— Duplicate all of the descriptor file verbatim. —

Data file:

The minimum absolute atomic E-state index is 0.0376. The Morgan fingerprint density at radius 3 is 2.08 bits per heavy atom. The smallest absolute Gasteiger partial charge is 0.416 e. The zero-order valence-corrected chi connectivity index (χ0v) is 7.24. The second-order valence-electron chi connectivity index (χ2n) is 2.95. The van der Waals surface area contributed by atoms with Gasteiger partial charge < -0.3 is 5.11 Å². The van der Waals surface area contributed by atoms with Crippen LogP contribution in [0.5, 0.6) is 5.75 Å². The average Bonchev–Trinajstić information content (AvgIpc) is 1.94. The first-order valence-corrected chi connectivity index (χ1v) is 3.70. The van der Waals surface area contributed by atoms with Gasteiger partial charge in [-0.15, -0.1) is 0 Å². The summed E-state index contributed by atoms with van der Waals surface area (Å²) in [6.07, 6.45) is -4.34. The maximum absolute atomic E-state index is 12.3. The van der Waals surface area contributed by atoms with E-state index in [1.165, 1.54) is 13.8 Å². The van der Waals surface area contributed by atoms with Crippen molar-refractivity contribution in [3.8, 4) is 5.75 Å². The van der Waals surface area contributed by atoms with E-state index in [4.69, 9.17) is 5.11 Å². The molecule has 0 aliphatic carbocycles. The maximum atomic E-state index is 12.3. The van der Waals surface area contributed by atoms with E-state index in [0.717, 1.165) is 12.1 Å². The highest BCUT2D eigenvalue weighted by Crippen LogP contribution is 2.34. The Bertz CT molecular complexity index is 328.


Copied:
The minimum absolute atomic E-state index is 0.0376. The Morgan fingerprint density at radius 3 is 2.08 bits per heavy atom. The smallest absolute Gasteiger partial charge is 0.416 e. The zero-order valence-corrected chi connectivity index (χ0v) is 7.24. The second-order valence-electron chi connectivity index (χ2n) is 2.95. The van der Waals surface area contributed by atoms with Gasteiger partial charge < -0.3 is 5.11 Å². The van der Waals surface area contributed by atoms with Crippen LogP contribution in [0.5, 0.6) is 5.75 Å². The average Bonchev–Trinajstić information content (AvgIpc) is 1.94. The first-order valence-corrected chi connectivity index (χ1v) is 3.70. The van der Waals surface area contributed by atoms with Gasteiger partial charge in [-0.15, -0.1) is 0 Å². The summed E-state index contributed by atoms with van der Waals surface area (Å²) in [6.07, 6.45) is -4.34. The maximum absolute atomic E-state index is 12.3. The van der Waals surface area contributed by atoms with E-state index in [1.165, 1.54) is 13.8 Å². The van der Waals surface area contributed by atoms with Crippen molar-refractivity contribution in [3.8, 4) is 5.75 Å². The van der Waals surface area contributed by atoms with E-state index in [4.69, 9.17) is 5.11 Å². The molecule has 0 aliphatic carbocycles. The maximum atomic E-state index is 12.3. The van der Waals surface area contributed by atoms with E-state index in [0.717, 1.165) is 12.1 Å². The highest BCUT2D eigenvalue weighted by Crippen LogP contribution is 2.34. The Bertz CT molecular complexity index is 328.